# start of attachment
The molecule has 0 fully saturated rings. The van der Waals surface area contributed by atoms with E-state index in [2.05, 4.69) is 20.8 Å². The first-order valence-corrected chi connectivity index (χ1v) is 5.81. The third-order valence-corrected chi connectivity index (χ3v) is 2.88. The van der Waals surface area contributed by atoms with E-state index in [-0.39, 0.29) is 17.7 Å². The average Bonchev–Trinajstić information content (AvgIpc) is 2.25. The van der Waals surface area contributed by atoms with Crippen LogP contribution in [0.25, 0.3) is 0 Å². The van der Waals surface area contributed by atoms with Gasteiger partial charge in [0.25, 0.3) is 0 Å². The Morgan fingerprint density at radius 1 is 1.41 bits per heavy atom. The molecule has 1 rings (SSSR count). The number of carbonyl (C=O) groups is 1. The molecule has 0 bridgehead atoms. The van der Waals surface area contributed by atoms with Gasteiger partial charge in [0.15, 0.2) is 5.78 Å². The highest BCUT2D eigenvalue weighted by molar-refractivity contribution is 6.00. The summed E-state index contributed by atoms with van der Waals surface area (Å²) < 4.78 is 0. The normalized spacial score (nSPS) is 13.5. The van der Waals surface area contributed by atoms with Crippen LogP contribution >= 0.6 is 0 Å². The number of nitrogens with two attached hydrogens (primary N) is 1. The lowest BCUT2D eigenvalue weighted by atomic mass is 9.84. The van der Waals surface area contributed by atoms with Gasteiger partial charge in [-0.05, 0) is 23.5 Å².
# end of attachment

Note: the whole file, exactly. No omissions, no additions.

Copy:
The molecule has 0 fully saturated rings. The van der Waals surface area contributed by atoms with E-state index in [2.05, 4.69) is 20.8 Å². The first-order valence-corrected chi connectivity index (χ1v) is 5.81. The third-order valence-corrected chi connectivity index (χ3v) is 2.88. The van der Waals surface area contributed by atoms with E-state index in [-0.39, 0.29) is 17.7 Å². The average Bonchev–Trinajstić information content (AvgIpc) is 2.25. The van der Waals surface area contributed by atoms with Crippen LogP contribution in [0.25, 0.3) is 0 Å². The van der Waals surface area contributed by atoms with Gasteiger partial charge in [0.25, 0.3) is 0 Å². The Morgan fingerprint density at radius 1 is 1.41 bits per heavy atom. The molecule has 1 rings (SSSR count). The number of carbonyl (C=O) groups is 1. The molecule has 0 bridgehead atoms. The van der Waals surface area contributed by atoms with Gasteiger partial charge in [0.15, 0.2) is 5.78 Å². The highest BCUT2D eigenvalue weighted by molar-refractivity contribution is 6.00. The summed E-state index contributed by atoms with van der Waals surface area (Å²) < 4.78 is 0. The normalized spacial score (nSPS) is 13.5. The van der Waals surface area contributed by atoms with Crippen LogP contribution >= 0.6 is 0 Å². The number of nitrogens with two attached hydrogens (primary N) is 1. The lowest BCUT2D eigenvalue weighted by atomic mass is 9.84. The van der Waals surface area contributed by atoms with Gasteiger partial charge in [-0.05, 0) is 23.5 Å².